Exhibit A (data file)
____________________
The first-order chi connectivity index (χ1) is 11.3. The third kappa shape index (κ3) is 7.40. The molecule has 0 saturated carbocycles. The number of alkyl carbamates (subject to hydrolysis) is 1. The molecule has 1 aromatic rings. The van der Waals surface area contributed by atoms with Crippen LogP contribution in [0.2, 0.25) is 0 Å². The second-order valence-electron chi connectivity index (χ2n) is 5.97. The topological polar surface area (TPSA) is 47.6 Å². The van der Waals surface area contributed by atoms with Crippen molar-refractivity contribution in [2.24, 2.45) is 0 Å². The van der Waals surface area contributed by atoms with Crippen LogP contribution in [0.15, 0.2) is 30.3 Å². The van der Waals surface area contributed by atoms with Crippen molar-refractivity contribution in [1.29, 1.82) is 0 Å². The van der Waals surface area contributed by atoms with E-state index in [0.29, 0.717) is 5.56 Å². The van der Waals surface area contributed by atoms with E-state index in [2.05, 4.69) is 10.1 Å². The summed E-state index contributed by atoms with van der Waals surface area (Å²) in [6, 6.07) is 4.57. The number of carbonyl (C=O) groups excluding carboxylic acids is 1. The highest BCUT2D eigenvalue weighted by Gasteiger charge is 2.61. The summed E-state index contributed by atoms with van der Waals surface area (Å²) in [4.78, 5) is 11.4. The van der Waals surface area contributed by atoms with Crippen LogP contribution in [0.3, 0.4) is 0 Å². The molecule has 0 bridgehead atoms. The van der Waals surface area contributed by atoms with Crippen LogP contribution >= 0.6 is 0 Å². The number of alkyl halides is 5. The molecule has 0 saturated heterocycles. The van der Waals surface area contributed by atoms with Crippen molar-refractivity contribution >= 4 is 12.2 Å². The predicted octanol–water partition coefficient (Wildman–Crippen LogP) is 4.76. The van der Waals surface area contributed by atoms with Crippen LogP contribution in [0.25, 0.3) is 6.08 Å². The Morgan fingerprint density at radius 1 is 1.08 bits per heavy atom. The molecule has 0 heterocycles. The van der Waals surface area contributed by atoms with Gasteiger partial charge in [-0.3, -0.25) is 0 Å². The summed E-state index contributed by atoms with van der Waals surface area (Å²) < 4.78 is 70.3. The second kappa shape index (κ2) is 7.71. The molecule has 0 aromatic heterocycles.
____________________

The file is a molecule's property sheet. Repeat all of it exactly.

The first-order chi connectivity index (χ1) is 11.3. The third kappa shape index (κ3) is 7.40. The molecule has 0 saturated carbocycles. The number of alkyl carbamates (subject to hydrolysis) is 1. The molecule has 1 aromatic rings. The van der Waals surface area contributed by atoms with Crippen LogP contribution in [0.2, 0.25) is 0 Å². The second-order valence-electron chi connectivity index (χ2n) is 5.97. The topological polar surface area (TPSA) is 47.6 Å². The van der Waals surface area contributed by atoms with Crippen molar-refractivity contribution in [2.24, 2.45) is 0 Å². The van der Waals surface area contributed by atoms with Crippen LogP contribution in [0.15, 0.2) is 30.3 Å². The van der Waals surface area contributed by atoms with Crippen molar-refractivity contribution in [1.29, 1.82) is 0 Å². The van der Waals surface area contributed by atoms with E-state index in [0.29, 0.717) is 5.56 Å². The van der Waals surface area contributed by atoms with E-state index in [2.05, 4.69) is 10.1 Å². The summed E-state index contributed by atoms with van der Waals surface area (Å²) in [6, 6.07) is 4.57. The number of carbonyl (C=O) groups excluding carboxylic acids is 1. The highest BCUT2D eigenvalue weighted by Gasteiger charge is 2.61. The summed E-state index contributed by atoms with van der Waals surface area (Å²) in [4.78, 5) is 11.4. The van der Waals surface area contributed by atoms with Crippen LogP contribution in [0.3, 0.4) is 0 Å². The molecule has 0 bridgehead atoms. The van der Waals surface area contributed by atoms with Crippen LogP contribution >= 0.6 is 0 Å². The number of alkyl halides is 5. The molecule has 0 saturated heterocycles. The van der Waals surface area contributed by atoms with Crippen molar-refractivity contribution >= 4 is 12.2 Å². The predicted octanol–water partition coefficient (Wildman–Crippen LogP) is 4.76. The van der Waals surface area contributed by atoms with Crippen LogP contribution in [0.25, 0.3) is 6.08 Å². The Morgan fingerprint density at radius 1 is 1.08 bits per heavy atom. The molecule has 0 heterocycles. The van der Waals surface area contributed by atoms with Gasteiger partial charge in [-0.3, -0.25) is 0 Å². The summed E-state index contributed by atoms with van der Waals surface area (Å²) < 4.78 is 70.3. The second kappa shape index (κ2) is 7.71. The molecule has 0 aromatic heterocycles.